Tulips are a stunning addition to any outdoor space, their bright colours enhance any garden whether they’re planted in pots or straight into the ground and they’re relatively easy to nurture and grow.
If you’ve been considering introducing these attractive bulbs to your garden, then here’s everything you need to know and how to get the best out of your tulip plants:
When to plant
Tulips should be planted mid to late Autumn, so around October/November time. This is to help reduce the possibility of disease, as the colder climate kills off any viral or fungal diseases. It’s a good idea to check your tulip bulbs for signs of damage or mould, if these are planted they will not grow.
Bedding type tulips are unlikely to re-flower if they are left in the ground after their first year, which is why in the Spring when the heads have died you should lift the bulbs from the ground and dry them before storing for later in the year. It’s still not guaranteed that these old bulbs will flower, so they are perhaps left for the back of the flower bed.
Garden blogger Sarah Raven recommends planting tulips much deeper, as this means they are less likely to reproduce and therefore flower the year after. She also suggests attempting the ‘bulb lasagne’ technique when it comes to planting in pots, planting the bigger and latest flowering bulbs at the bottom and the smaller, earlier ones near the top. This means you can enjoy a range of flowers over a stretch of a few months close to the start of the year, with tulips coming out last to wave goodbye to spring.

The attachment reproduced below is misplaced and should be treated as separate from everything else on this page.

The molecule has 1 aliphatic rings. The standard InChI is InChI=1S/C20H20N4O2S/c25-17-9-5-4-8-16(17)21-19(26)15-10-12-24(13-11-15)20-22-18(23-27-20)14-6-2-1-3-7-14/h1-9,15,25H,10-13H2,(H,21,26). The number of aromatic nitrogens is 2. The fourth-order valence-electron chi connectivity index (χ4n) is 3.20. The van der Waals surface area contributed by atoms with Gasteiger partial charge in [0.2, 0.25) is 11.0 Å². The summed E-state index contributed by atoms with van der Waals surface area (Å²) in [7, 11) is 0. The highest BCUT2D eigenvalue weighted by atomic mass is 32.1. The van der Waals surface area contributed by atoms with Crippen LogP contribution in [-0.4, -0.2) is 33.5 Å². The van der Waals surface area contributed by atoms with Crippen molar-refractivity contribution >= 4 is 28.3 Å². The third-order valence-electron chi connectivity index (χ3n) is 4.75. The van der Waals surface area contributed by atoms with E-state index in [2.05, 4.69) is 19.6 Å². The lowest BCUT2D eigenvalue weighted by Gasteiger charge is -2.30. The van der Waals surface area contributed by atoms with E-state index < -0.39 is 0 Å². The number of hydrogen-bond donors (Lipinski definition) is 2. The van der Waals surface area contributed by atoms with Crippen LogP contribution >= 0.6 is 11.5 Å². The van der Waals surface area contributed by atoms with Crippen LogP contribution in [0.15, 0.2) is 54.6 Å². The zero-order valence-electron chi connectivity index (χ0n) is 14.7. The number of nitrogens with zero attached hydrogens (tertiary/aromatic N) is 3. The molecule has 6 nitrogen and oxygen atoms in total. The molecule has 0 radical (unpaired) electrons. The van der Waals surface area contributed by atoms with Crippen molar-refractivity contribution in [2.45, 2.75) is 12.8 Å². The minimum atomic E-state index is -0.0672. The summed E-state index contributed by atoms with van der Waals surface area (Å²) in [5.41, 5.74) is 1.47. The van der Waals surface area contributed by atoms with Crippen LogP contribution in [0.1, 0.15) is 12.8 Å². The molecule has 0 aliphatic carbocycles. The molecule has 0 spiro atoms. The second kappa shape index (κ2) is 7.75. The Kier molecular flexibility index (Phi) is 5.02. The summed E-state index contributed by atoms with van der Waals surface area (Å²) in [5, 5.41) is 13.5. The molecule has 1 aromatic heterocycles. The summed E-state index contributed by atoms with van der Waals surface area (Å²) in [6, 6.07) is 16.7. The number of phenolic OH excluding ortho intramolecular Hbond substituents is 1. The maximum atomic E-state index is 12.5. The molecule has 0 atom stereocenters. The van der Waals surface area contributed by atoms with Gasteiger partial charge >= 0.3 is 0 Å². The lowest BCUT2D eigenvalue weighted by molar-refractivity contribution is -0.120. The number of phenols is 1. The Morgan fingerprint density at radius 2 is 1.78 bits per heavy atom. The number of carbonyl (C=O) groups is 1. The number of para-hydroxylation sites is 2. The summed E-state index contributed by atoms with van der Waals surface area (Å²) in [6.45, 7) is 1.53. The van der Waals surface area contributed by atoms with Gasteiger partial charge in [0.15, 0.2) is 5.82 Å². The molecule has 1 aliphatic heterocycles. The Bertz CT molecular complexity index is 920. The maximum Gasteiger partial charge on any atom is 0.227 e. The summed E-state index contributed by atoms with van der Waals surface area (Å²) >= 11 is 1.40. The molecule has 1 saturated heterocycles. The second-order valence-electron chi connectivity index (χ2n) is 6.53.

Types of tulip
Tulips are available in a wide range of sizes and species, and suppliers such as Bakker feature a huge range of varieties to mix and match in your outdoor space. Whether you opt for a Gothic vibe with the Black Parrot tulip or embrace the colours of the rainbow with a myriad of Burning Hearts and Prinses Irene, it’s about choosing what works in your space and ensuring you get your timings right.
Preventing pests and disease
Bulbs are prone to contracting diseases or being dug up by pests looking for a snack – here are the ones to watch out for:
- Aphids – These tiny bugs love tulip bulbs and spread disease between plants.
- Slugs – The classic garden pest likes to chew on tulip plant leaves.
- Grey squirrels – Keep a close eye on your flower bed after planting, squirrels like to dig up bulbs to eat later.
Digging your tulips deeper in the ground and using environmentally friendly pesticide on them will ensure they are saved from destruction before they’ve flowered. As well as pests, watch out for these signs of disease:
- Brown spots on leaves – Could indicate that your tulips have tulip fire disease.
- Streaked, distorted leaves and flowers – This is one of the main indicators of a tulip virus and you should avoid planting any bulbs in the infected area for up to five years.